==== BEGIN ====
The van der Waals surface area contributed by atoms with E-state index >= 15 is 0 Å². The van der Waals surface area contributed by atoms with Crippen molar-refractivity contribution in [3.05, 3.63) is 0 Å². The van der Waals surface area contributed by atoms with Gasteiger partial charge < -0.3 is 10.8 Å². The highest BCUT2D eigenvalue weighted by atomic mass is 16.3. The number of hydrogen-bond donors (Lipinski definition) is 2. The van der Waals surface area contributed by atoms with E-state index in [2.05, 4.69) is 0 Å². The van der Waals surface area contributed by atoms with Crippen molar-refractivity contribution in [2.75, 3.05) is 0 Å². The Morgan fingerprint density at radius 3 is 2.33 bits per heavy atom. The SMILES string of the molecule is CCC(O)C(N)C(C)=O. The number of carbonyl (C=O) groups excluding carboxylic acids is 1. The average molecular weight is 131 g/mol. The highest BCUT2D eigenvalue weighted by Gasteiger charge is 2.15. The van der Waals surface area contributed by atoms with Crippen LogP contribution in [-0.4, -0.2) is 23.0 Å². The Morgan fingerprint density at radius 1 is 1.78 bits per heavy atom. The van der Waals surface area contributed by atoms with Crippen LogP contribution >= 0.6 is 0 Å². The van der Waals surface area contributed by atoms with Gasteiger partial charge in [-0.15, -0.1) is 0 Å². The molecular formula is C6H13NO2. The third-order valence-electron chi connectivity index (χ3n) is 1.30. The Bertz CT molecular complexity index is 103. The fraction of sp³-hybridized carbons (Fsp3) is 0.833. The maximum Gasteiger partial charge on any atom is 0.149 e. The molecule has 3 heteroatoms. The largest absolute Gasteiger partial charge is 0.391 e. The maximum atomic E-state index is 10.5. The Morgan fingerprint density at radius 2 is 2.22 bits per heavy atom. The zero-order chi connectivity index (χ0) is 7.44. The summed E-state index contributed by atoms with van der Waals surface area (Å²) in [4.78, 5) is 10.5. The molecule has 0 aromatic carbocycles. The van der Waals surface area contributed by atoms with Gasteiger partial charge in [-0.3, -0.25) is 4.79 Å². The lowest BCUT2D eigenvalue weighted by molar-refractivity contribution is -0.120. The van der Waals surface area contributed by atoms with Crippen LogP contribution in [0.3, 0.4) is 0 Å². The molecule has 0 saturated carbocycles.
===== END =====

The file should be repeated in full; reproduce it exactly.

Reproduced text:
The van der Waals surface area contributed by atoms with E-state index >= 15 is 0 Å². The van der Waals surface area contributed by atoms with Crippen molar-refractivity contribution in [3.05, 3.63) is 0 Å². The van der Waals surface area contributed by atoms with Gasteiger partial charge < -0.3 is 10.8 Å². The highest BCUT2D eigenvalue weighted by atomic mass is 16.3. The number of hydrogen-bond donors (Lipinski definition) is 2. The van der Waals surface area contributed by atoms with E-state index in [2.05, 4.69) is 0 Å². The van der Waals surface area contributed by atoms with Crippen molar-refractivity contribution in [2.75, 3.05) is 0 Å². The Morgan fingerprint density at radius 3 is 2.33 bits per heavy atom. The SMILES string of the molecule is CCC(O)C(N)C(C)=O. The number of carbonyl (C=O) groups excluding carboxylic acids is 1. The average molecular weight is 131 g/mol. The highest BCUT2D eigenvalue weighted by Gasteiger charge is 2.15. The van der Waals surface area contributed by atoms with Crippen LogP contribution in [-0.4, -0.2) is 23.0 Å². The Morgan fingerprint density at radius 1 is 1.78 bits per heavy atom. The van der Waals surface area contributed by atoms with Crippen LogP contribution >= 0.6 is 0 Å². The van der Waals surface area contributed by atoms with Gasteiger partial charge in [-0.15, -0.1) is 0 Å². The molecular formula is C6H13NO2. The third-order valence-electron chi connectivity index (χ3n) is 1.30. The Bertz CT molecular complexity index is 103. The fraction of sp³-hybridized carbons (Fsp3) is 0.833. The maximum Gasteiger partial charge on any atom is 0.149 e. The molecule has 3 heteroatoms. The largest absolute Gasteiger partial charge is 0.391 e. The maximum atomic E-state index is 10.5. The Morgan fingerprint density at radius 2 is 2.22 bits per heavy atom. The zero-order chi connectivity index (χ0) is 7.44. The summed E-state index contributed by atoms with van der Waals surface area (Å²) in [4.78, 5) is 10.5. The molecule has 0 aromatic carbocycles. The van der Waals surface area contributed by atoms with Gasteiger partial charge in [-0.3, -0.25) is 4.79 Å². The lowest BCUT2D eigenvalue weighted by molar-refractivity contribution is -0.120. The van der Waals surface area contributed by atoms with Crippen LogP contribution in [0.3, 0.4) is 0 Å². The molecule has 0 saturated carbocycles.